"It's not what the reader expects. . . . You can't get that from a Howard Waldrop story. The wise Waldrop reader leaves his or her expectations in those little lockers that management has provided near the beginning of the story. You can reclaim them afterward, if you still want them. Most people don't bother." --Eileen Gunn
This week is our first Author Focus week at Strange Horizons, featuring Howard Waldrop.
The multi-part article you're reading introduces Waldrop, for those unfamiliar with his work. We're also featuring a reprint of one of his stories, and a review of his new e-book collection.
The authors of the other introductions (see below) know Waldrop and his work better than I, and can introduce him better. So I'll just provide a brief overview to prepare you for the other introductions.
Howard Waldrop is one of the most unusual writers in the speculative fiction field. He's primarily a short-story writer (though he's published a couple of novels, and has been writing another -- I, John Mandeville -- for many years now); he's written about sixty stories over the course of about thirty years of selling fiction. He doesn't have a telephone, much less email. He lives in rural Washington state these days, where he spends his time fly-fishing and writing. He occasionally teaches at Clarion West.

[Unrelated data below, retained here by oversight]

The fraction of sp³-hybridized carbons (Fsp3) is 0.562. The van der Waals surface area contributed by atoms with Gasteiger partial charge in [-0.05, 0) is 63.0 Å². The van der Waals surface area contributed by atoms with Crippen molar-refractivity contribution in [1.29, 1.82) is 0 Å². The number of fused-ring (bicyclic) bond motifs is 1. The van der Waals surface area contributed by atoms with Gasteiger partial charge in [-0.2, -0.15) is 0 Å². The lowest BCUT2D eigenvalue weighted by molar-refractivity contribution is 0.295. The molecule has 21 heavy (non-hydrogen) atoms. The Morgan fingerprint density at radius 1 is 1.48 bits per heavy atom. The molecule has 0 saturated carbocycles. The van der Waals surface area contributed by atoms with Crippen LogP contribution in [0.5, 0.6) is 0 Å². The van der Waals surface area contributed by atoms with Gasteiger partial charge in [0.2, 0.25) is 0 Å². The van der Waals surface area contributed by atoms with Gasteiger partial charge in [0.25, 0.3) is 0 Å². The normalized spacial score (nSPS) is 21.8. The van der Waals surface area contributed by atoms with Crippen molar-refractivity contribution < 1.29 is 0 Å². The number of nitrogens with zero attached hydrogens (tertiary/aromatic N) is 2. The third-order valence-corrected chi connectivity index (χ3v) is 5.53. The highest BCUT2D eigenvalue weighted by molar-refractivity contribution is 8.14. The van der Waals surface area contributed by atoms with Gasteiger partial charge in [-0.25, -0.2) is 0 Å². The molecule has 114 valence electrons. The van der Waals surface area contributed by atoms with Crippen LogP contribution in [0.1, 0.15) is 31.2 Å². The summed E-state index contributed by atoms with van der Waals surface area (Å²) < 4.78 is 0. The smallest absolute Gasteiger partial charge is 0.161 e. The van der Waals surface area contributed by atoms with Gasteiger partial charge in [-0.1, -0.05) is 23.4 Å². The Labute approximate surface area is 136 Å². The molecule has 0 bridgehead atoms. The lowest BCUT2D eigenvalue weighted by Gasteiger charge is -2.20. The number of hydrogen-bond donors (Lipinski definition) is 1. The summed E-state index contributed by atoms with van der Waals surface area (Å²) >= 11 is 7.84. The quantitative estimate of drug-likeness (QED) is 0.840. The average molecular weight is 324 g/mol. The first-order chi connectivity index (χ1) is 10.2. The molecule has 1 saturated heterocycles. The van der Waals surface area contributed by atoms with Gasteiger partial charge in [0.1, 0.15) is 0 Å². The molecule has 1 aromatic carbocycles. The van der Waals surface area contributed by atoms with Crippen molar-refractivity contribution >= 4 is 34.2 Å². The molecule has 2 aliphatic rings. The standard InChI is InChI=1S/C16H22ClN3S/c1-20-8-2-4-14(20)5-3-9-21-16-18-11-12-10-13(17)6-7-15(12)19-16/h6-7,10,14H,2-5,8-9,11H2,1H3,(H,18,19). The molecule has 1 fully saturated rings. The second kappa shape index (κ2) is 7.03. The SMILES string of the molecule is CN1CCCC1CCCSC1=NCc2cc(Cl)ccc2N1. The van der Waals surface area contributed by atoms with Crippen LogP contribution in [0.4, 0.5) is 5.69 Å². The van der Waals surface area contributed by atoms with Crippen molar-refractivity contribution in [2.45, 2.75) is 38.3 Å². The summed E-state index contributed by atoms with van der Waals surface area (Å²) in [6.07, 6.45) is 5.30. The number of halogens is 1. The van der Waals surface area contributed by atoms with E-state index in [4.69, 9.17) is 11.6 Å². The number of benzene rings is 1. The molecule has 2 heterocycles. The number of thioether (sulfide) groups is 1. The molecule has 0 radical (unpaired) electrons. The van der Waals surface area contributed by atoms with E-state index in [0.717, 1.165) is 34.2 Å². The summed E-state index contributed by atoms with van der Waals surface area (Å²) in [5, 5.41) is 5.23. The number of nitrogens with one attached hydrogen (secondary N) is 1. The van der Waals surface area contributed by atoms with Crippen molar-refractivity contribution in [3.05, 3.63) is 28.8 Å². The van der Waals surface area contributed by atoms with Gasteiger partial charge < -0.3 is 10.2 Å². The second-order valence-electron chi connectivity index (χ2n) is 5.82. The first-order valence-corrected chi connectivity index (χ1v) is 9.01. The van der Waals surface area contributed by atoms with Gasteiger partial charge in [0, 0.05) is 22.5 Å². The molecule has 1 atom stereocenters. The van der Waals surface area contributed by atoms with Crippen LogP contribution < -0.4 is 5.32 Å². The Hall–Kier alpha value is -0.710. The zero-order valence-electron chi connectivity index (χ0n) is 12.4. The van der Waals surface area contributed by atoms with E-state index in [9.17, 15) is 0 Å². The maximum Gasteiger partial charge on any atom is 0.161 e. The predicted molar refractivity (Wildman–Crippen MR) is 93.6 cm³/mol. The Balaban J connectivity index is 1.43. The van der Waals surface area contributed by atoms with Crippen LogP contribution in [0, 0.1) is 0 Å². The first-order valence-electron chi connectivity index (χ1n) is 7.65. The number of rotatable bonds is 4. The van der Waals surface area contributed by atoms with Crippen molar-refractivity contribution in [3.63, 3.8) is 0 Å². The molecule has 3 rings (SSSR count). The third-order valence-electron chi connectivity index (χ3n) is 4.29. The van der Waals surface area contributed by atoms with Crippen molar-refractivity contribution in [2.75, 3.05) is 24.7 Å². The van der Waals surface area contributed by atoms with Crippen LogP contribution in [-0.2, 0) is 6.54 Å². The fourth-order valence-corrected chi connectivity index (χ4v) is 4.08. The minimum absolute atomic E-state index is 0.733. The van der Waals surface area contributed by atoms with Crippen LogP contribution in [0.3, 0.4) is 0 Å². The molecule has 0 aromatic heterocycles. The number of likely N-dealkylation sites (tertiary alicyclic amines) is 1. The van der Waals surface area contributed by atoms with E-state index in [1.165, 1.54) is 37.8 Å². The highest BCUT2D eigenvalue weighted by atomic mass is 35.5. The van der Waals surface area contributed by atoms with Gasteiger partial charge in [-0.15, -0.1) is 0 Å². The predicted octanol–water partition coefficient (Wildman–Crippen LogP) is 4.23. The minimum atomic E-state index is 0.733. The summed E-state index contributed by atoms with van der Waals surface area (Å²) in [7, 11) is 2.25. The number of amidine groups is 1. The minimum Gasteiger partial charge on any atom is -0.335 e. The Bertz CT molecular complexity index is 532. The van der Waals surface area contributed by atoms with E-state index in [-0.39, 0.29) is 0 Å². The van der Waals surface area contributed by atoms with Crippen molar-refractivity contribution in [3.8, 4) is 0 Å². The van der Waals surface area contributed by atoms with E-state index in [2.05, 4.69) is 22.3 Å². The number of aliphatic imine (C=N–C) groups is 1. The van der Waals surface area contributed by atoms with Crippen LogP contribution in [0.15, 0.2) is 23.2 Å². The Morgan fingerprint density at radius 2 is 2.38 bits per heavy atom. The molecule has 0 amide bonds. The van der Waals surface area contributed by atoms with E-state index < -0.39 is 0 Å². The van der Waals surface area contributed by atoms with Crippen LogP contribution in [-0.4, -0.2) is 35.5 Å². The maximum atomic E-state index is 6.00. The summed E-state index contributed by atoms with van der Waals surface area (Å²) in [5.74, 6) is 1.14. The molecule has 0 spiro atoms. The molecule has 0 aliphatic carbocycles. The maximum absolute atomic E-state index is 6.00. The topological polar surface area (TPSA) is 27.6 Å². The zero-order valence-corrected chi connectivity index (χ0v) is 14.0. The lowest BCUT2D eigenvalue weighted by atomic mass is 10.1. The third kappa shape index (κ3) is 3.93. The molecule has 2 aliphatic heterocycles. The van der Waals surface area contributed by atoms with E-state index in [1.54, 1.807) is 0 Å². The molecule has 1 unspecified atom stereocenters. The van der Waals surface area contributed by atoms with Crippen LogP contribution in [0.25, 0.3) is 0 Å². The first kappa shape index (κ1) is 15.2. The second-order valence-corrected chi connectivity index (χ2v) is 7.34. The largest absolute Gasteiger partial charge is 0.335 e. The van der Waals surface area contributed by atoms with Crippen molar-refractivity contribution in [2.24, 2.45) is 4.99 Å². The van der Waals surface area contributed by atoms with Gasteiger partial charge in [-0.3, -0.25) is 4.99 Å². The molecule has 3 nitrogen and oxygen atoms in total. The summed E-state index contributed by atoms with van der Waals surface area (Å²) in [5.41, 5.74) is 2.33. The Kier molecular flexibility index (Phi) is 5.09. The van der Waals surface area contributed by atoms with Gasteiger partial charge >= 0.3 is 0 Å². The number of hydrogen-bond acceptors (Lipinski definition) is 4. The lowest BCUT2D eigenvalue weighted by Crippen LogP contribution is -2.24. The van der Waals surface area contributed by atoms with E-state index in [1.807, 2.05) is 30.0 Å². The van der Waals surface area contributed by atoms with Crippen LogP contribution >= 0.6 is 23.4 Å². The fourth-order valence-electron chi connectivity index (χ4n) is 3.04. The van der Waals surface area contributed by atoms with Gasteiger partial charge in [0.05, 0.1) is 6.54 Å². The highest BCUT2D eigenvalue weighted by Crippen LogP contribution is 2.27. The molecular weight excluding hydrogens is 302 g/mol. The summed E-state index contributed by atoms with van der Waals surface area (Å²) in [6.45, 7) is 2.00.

A fair number of his stories are incredibly detailed and thoroughly researched alternate-history stories -- of a sort quite unlike what most people think of as alternate-history stories -- but he's also written quite a few totally unclassifiable stories. He's probably best known for the award-winning "The Ugly Chickens" (a.k.a. "the dodo story"), and perhaps for "Thirty Minutes Over Broadway!", the Jetboy story from the first Wild Cards anthology; also perhaps for having co-written The Texas-Israeli War: 1999 back in '74.
His stories are odd and wonderful. Some examples:
"A Dozen Tough Jobs": A modern version of the twelve labors of Hercules set in the American South.
"The Sawing Boys": An utterly brilliant roll-on-the-floor-laughing retelling of "The Bremen Town Musicians" mixed thoroughly with Damon Runyon.
"Der Untergang des Abendlandesmenschen" ("The Down-Going of the Men of the Sun-Setting Lands," or, loosely, "The Decline of the Cowboys"): A German-Expressionist Sherlock Holmes vampire Western.
"Fin de Cyclé": Proust, Jarry, Rousseau, and Méliès create a groundbreaking film to exonerate Dreyfus. Plus, a duel on the Eiffel Tower, featuring a velocipede!
(I should note that Waldrop's stories are not always entirely accessible -- they're sometimes filled with obscure references (most of which enhance enjoyment if you get them, but don't get in the way if you don't), and they rely on the reader to do, as Waldrop puts it, "between 40 and 50 percent of the work." If you want straightforward stories that will hold your hand at every step, Waldrop's work is probably not for you.)